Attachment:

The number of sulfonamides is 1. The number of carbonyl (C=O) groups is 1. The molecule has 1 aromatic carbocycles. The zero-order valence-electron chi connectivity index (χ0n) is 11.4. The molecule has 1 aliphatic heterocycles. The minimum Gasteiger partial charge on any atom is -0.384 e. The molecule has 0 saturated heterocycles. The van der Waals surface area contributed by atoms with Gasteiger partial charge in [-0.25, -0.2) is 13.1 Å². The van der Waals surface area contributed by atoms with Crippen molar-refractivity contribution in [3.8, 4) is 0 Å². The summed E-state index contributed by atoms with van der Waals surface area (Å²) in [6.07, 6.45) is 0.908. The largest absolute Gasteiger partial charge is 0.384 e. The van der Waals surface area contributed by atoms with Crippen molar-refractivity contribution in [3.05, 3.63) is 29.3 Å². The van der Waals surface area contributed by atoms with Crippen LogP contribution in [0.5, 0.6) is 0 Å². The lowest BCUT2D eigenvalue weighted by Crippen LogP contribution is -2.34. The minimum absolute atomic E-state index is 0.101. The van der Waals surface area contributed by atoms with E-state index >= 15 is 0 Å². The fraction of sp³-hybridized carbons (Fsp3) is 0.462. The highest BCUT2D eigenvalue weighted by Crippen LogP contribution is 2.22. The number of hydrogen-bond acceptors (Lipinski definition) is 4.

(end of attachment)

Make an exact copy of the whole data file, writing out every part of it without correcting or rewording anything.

The number of sulfonamides is 1. The number of carbonyl (C=O) groups is 1. The molecule has 1 aromatic carbocycles. The zero-order valence-electron chi connectivity index (χ0n) is 11.4. The molecule has 1 aliphatic heterocycles. The minimum Gasteiger partial charge on any atom is -0.384 e. The molecule has 0 saturated heterocycles. The van der Waals surface area contributed by atoms with Gasteiger partial charge in [-0.25, -0.2) is 13.1 Å². The van der Waals surface area contributed by atoms with Crippen molar-refractivity contribution in [3.8, 4) is 0 Å². The summed E-state index contributed by atoms with van der Waals surface area (Å²) in [6.07, 6.45) is 0.908. The largest absolute Gasteiger partial charge is 0.384 e. The van der Waals surface area contributed by atoms with Crippen molar-refractivity contribution in [3.05, 3.63) is 29.3 Å². The van der Waals surface area contributed by atoms with Crippen LogP contribution in [0.5, 0.6) is 0 Å². The lowest BCUT2D eigenvalue weighted by Crippen LogP contribution is -2.34. The minimum absolute atomic E-state index is 0.101. The van der Waals surface area contributed by atoms with E-state index >= 15 is 0 Å². The fraction of sp³-hybridized carbons (Fsp3) is 0.462. The highest BCUT2D eigenvalue weighted by Crippen LogP contribution is 2.22. The number of hydrogen-bond acceptors (Lipinski definition) is 4.